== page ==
Brain Death Policies In Hospitals Vary Despite National Standards
A recently published Yale University-led study offers a provocative insight as to how hospitals determine brain-dead patients across the United States. A research published in JAMA Neurology reveals glaring lapses and practices that are hugely inconsistent with national guidelines specifically designed to narrow down failures and curb dramatic errors in determining brain death by hospitals.
"This is truly one of those matters of life and death, and we want to make sure this is done right every single time. The worst-case scenario would be if we were to pronounce somebody brain-dead and then they recovered some neurological function," remarked neurologist and main research proponent David Greer of Yale University School of Medicine as quoted saying by NPR.
To achieve 100% certainty in brain death cases, the American Academy of Neurology (AAN) adopted a standardized set of guidelines in determining whether a patient is truly brain dead and being supported only by machines.
"That's why we want to provide a very high level of accountability for this, and that's why we created the guidelines to be so specific, so straightforward and cookbook. You should be able to take this checklist to the bedside, follow it point by point and be able to get through it," said Greer as mentioned by WebMD.
The study involved a careful review of 508 hospital policies across all 50 American states. The researchers found a number of errors and practices by hospitals that are essentially unacceptable by AAN standards.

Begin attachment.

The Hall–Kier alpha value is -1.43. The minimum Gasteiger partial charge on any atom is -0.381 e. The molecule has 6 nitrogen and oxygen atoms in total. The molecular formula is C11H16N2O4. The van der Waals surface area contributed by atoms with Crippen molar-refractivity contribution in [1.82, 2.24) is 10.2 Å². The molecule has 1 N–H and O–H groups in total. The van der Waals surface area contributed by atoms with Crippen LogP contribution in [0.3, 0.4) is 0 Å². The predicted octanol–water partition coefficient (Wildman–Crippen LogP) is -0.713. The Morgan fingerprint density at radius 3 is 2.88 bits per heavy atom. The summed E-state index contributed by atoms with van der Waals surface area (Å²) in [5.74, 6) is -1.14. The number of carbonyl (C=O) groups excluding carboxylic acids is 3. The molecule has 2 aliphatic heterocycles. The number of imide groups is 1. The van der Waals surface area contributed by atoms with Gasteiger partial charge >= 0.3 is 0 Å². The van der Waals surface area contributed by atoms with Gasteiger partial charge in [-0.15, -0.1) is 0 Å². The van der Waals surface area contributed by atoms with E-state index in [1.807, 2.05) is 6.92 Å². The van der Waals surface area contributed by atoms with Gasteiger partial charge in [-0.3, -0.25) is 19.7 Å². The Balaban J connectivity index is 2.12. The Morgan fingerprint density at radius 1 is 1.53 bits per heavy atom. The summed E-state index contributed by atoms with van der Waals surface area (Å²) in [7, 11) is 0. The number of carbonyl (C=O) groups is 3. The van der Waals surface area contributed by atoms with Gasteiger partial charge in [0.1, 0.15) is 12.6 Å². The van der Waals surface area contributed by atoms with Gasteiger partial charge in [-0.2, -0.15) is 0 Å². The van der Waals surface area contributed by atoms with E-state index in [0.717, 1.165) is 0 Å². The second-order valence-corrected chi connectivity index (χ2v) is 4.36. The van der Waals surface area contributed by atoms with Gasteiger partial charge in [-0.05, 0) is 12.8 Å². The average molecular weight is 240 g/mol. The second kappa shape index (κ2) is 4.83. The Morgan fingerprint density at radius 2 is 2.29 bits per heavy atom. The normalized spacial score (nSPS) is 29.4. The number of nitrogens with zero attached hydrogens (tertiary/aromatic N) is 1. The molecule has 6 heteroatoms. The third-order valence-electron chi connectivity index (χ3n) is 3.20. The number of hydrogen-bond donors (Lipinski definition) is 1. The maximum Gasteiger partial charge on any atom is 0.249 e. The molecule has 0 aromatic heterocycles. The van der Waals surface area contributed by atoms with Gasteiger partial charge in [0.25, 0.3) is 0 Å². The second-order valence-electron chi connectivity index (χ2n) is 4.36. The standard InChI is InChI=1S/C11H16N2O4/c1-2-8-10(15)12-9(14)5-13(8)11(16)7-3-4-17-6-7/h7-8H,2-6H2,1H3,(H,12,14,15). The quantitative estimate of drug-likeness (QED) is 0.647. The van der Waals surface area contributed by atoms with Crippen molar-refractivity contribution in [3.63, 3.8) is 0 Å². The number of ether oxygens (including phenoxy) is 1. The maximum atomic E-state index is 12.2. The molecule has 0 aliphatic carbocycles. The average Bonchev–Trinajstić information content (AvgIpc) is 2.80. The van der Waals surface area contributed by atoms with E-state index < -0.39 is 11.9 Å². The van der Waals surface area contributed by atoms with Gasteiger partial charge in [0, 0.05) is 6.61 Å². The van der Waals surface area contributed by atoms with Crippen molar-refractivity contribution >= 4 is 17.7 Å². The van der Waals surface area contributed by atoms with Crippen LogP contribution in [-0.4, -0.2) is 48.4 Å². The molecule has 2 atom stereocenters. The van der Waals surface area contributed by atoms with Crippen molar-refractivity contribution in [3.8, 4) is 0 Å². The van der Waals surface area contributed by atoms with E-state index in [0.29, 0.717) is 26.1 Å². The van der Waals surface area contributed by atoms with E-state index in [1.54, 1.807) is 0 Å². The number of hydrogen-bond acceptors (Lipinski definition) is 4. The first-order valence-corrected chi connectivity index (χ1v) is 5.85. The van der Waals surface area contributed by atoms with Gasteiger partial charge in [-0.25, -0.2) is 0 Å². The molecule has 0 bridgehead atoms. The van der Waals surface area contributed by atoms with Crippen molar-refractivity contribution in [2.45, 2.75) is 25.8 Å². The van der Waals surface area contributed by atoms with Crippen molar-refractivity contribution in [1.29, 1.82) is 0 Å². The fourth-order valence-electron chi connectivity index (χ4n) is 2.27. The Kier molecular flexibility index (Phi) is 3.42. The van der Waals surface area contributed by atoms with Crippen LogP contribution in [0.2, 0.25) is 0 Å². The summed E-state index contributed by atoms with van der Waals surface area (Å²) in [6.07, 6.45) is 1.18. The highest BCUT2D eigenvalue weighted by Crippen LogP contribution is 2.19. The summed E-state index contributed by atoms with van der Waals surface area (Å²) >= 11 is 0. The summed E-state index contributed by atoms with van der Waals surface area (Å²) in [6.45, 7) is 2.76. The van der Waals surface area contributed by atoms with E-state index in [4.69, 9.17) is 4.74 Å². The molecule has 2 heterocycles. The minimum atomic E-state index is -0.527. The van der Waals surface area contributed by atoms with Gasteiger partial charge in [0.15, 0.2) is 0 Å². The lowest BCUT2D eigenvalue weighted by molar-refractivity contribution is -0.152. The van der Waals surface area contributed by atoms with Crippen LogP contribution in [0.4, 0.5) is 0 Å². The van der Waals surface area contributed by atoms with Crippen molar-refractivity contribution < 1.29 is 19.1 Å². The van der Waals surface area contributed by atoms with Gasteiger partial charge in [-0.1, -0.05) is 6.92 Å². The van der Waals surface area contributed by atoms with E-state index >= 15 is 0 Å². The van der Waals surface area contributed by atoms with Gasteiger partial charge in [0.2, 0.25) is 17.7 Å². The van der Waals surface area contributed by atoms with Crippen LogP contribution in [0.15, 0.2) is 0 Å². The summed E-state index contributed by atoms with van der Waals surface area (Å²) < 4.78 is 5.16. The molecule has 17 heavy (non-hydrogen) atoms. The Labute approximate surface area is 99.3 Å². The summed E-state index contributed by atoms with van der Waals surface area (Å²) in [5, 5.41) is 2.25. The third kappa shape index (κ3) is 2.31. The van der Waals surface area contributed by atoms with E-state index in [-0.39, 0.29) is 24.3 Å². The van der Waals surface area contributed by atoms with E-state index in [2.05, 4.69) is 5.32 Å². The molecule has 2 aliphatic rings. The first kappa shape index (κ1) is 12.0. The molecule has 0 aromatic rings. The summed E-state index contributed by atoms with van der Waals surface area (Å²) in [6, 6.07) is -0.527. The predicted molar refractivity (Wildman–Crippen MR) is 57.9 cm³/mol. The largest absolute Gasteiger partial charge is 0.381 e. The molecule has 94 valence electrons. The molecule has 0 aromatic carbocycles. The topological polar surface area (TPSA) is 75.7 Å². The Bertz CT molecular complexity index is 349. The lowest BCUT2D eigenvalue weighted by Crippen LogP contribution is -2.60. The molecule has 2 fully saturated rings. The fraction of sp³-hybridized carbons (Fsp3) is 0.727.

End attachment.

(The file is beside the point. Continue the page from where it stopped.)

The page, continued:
In many cases, some hospitals did not require the presence of fully trained medical expert such as a neurologist or a neurosurgeon to make the appropriate judgment. The study also exposed that 20% of hospitals did not even require doctors to make a basic brain death assessment such as checking the temperature according to Medical Daily.
Some neurologists also find the study surprising and upsetting at the same time. For example, 10% of the hospitals reviewed did not require apnea test- ensuring a patient can no longer breathe on his or her own.
"That is an absolute requirement. No one should ever do a brain death determination without an apnea test. Determining apnea is essential," told Dartmouth's Geisel School of Medicine neurologist Dr. James Bernat as quoted in an article by KTBS News.
While it is true that variations of hospital policies are also influenced by state-based legal requirements, there are core procedures that should be followed in order for hospitals to act within the evidence-based confines of medical knowledge and standard the researchers said.